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'Vouchers for All' Program Will Remain Unfunded in Nevada

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An effort to fund Nevada's ambitious program to give all public school students the option to take state money allocated to them and use it instead for private school tuition, or other approved education-related expenses, is dead for this session.

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It's unclear what this means for the future of the program, as the Nevada legislature only meets once every two years.

Nevada's education savings account program, a relatively new policy idea popping up across the country as an alternative to traditional school vouchers, was created in 2015 by a Republican-led legislature. But the program hasn't been officially launched because of disputes over how to pay for it.


Explainer: What's the Difference Between Vouchers and Education Savings Accounts?


The power struggle between Democrats and Republicans over diverting $60 million into the ESA program nearly derailed the entire state budget. Democrats, who now make up the majority of the state legislature, held firm in their opposition to the program—the first in the nation to offer private school choice to all students in a state regardless of income, disability, or other special status. 

According to the Associated Press, lawmakers reached a budget compromise late Sunday night—and it's one that doesn't include funding for the ESAs.

However, the deal does contain an extra $20 million over the next two years for a separate private school choice program that has a cap on how much a family can earn in order to be eligible for the aid. That will be paid for by taxing marijuana sales and growers (marijuana was legalized in the state through a ballot initiative last fall).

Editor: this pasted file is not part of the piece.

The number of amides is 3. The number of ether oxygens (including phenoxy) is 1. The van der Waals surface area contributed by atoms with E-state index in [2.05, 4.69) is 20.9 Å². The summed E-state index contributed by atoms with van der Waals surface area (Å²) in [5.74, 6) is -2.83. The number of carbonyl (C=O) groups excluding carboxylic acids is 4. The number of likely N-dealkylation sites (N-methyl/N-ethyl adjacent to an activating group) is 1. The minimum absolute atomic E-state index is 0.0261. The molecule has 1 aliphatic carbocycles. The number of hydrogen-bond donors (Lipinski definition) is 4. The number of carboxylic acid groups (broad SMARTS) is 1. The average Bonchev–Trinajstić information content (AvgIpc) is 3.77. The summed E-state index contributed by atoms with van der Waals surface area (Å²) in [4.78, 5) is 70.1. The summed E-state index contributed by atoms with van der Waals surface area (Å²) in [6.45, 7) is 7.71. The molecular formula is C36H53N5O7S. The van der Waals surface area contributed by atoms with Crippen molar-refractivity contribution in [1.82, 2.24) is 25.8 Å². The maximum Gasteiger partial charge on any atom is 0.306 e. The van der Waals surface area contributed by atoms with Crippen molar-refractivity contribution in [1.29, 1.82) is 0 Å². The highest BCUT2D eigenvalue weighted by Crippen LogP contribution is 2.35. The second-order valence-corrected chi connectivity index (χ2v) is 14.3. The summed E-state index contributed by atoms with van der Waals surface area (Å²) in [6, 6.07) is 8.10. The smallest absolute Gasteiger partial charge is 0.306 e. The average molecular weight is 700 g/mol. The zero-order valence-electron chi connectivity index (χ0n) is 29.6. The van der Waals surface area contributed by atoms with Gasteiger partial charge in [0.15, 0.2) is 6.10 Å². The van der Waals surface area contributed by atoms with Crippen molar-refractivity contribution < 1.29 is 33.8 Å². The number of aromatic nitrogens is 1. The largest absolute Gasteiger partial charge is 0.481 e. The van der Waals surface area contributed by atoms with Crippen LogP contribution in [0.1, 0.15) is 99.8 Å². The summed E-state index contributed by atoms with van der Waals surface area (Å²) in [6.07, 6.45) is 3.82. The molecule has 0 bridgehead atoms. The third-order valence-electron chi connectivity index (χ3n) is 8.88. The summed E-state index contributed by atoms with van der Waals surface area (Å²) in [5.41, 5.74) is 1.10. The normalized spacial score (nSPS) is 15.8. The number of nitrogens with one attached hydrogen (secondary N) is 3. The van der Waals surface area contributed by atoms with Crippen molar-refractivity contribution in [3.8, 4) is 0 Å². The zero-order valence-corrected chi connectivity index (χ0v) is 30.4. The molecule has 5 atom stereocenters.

Democrats decided that allowing $60 million in state funds to be directed into private schools was a non-negotiable for them, as the Associated Press describes:

"Shaking his head and looking down at one of his signature patterned bow ties, the Democratic leader of the Nevada Senate said last week there was no version of a program to spend public dollars on private schooling that he could imagine himself supporting this session.

Senate Majority Leader Aaron Ford's personal grappling was the epitome of a Democratic legislative majority so fundamentally opposed to giving families hundreds or thousands of taxpayer dollars apiece to move their children from public to private schools that they decided this week to effectively trade several of their policy priorities for the death of Education Savings Accounts."

Republican Gov. Brian Sandoval is expected to approve the budget.

The Long Tug-O-War Over Nevada's ESAs

Although the state's educations savings account program was created in 2015 under the then-Republican controlled legislature, the program has been on hold while legal challenges were mounted and resolved.

The state's supreme court ruled in October that the funding mechanism for the program was unconstitutional, but not necessarily the idea, itself.

But since then, it has been up to a newly configured legislature—one with a Democratic majority—to approve a new funding source.

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Photo: Spectators look down on the Nevada State Assembly on the opening day of the legislative session in February in Carson City, Nev. —Lance Iversen/AP-File

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